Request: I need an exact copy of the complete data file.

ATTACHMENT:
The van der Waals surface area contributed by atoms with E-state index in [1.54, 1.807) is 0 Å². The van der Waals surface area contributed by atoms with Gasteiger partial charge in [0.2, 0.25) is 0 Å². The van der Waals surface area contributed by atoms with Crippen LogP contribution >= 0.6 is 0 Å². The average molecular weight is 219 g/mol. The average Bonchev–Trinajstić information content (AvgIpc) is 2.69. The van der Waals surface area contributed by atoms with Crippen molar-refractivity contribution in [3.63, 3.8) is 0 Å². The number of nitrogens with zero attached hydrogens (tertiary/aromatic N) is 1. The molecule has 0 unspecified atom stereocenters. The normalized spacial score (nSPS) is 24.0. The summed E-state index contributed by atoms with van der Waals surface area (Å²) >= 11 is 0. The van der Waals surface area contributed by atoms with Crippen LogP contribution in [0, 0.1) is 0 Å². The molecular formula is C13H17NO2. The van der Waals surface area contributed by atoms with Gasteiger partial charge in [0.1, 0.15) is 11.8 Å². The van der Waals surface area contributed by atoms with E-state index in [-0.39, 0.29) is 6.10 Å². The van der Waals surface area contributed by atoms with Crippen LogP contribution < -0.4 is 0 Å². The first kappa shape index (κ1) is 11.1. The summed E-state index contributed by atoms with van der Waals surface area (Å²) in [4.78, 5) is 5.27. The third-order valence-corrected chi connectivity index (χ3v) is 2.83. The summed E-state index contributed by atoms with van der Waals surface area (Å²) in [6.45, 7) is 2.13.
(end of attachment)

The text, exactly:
The van der Waals surface area contributed by atoms with E-state index in [1.54, 1.807) is 0 Å². The van der Waals surface area contributed by atoms with Gasteiger partial charge in [0.2, 0.25) is 0 Å². The van der Waals surface area contributed by atoms with Crippen LogP contribution >= 0.6 is 0 Å². The average molecular weight is 219 g/mol. The average Bonchev–Trinajstić information content (AvgIpc) is 2.69. The van der Waals surface area contributed by atoms with Crippen molar-refractivity contribution in [3.63, 3.8) is 0 Å². The number of nitrogens with zero attached hydrogens (tertiary/aromatic N) is 1. The molecule has 0 unspecified atom stereocenters. The normalized spacial score (nSPS) is 24.0. The summed E-state index contributed by atoms with van der Waals surface area (Å²) >= 11 is 0. The van der Waals surface area contributed by atoms with Crippen LogP contribution in [0, 0.1) is 0 Å². The molecular formula is C13H17NO2. The van der Waals surface area contributed by atoms with Gasteiger partial charge in [0.1, 0.15) is 11.8 Å². The van der Waals surface area contributed by atoms with E-state index in [-0.39, 0.29) is 6.10 Å². The van der Waals surface area contributed by atoms with Crippen LogP contribution < -0.4 is 0 Å². The first kappa shape index (κ1) is 11.1. The summed E-state index contributed by atoms with van der Waals surface area (Å²) in [4.78, 5) is 5.27. The third-order valence-corrected chi connectivity index (χ3v) is 2.83. The summed E-state index contributed by atoms with van der Waals surface area (Å²) in [6.45, 7) is 2.13.